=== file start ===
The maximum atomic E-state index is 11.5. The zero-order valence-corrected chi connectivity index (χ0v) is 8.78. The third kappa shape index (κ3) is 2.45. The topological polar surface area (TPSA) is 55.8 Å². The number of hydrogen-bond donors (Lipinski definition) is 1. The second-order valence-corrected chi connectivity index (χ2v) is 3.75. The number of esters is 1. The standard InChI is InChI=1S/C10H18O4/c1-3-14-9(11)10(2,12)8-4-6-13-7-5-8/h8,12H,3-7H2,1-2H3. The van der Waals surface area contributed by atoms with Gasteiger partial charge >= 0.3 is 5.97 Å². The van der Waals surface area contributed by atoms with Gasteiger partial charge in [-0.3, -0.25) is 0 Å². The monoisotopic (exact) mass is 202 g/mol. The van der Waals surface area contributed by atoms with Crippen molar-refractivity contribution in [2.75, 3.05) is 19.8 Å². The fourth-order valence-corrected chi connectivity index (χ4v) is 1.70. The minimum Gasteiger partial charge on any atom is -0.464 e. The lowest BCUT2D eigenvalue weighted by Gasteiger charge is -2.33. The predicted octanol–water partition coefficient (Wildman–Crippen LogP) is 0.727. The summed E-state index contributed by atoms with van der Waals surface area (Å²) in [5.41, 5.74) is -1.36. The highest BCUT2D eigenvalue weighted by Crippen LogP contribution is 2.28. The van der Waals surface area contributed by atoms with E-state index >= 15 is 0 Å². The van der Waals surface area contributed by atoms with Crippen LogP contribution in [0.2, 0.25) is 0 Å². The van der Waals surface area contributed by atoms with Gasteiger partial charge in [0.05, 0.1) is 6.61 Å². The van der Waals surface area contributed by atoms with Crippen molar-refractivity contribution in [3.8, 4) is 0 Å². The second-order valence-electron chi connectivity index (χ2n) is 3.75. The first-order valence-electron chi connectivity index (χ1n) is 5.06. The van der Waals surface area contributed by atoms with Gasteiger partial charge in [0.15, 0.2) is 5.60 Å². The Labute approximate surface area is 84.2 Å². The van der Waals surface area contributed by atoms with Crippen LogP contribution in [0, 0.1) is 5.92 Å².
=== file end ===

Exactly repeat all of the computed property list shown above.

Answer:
The maximum atomic E-state index is 11.5. The zero-order valence-corrected chi connectivity index (χ0v) is 8.78. The third kappa shape index (κ3) is 2.45. The topological polar surface area (TPSA) is 55.8 Å². The number of hydrogen-bond donors (Lipinski definition) is 1. The second-order valence-corrected chi connectivity index (χ2v) is 3.75. The number of esters is 1. The standard InChI is InChI=1S/C10H18O4/c1-3-14-9(11)10(2,12)8-4-6-13-7-5-8/h8,12H,3-7H2,1-2H3. The van der Waals surface area contributed by atoms with Gasteiger partial charge >= 0.3 is 5.97 Å². The van der Waals surface area contributed by atoms with Gasteiger partial charge in [-0.3, -0.25) is 0 Å². The monoisotopic (exact) mass is 202 g/mol. The van der Waals surface area contributed by atoms with Crippen molar-refractivity contribution in [2.75, 3.05) is 19.8 Å². The fourth-order valence-corrected chi connectivity index (χ4v) is 1.70. The minimum Gasteiger partial charge on any atom is -0.464 e. The lowest BCUT2D eigenvalue weighted by Gasteiger charge is -2.33. The predicted octanol–water partition coefficient (Wildman–Crippen LogP) is 0.727. The summed E-state index contributed by atoms with van der Waals surface area (Å²) in [5.41, 5.74) is -1.36. The highest BCUT2D eigenvalue weighted by Crippen LogP contribution is 2.28. The van der Waals surface area contributed by atoms with E-state index >= 15 is 0 Å². The van der Waals surface area contributed by atoms with Crippen LogP contribution in [0.2, 0.25) is 0 Å². The van der Waals surface area contributed by atoms with Gasteiger partial charge in [0.05, 0.1) is 6.61 Å². The van der Waals surface area contributed by atoms with Crippen molar-refractivity contribution in [3.8, 4) is 0 Å². The second-order valence-electron chi connectivity index (χ2n) is 3.75. The first-order valence-electron chi connectivity index (χ1n) is 5.06. The van der Waals surface area contributed by atoms with Gasteiger partial charge in [0.15, 0.2) is 5.60 Å². The Labute approximate surface area is 84.2 Å². The van der Waals surface area contributed by atoms with Crippen LogP contribution in [0, 0.1) is 5.92 Å².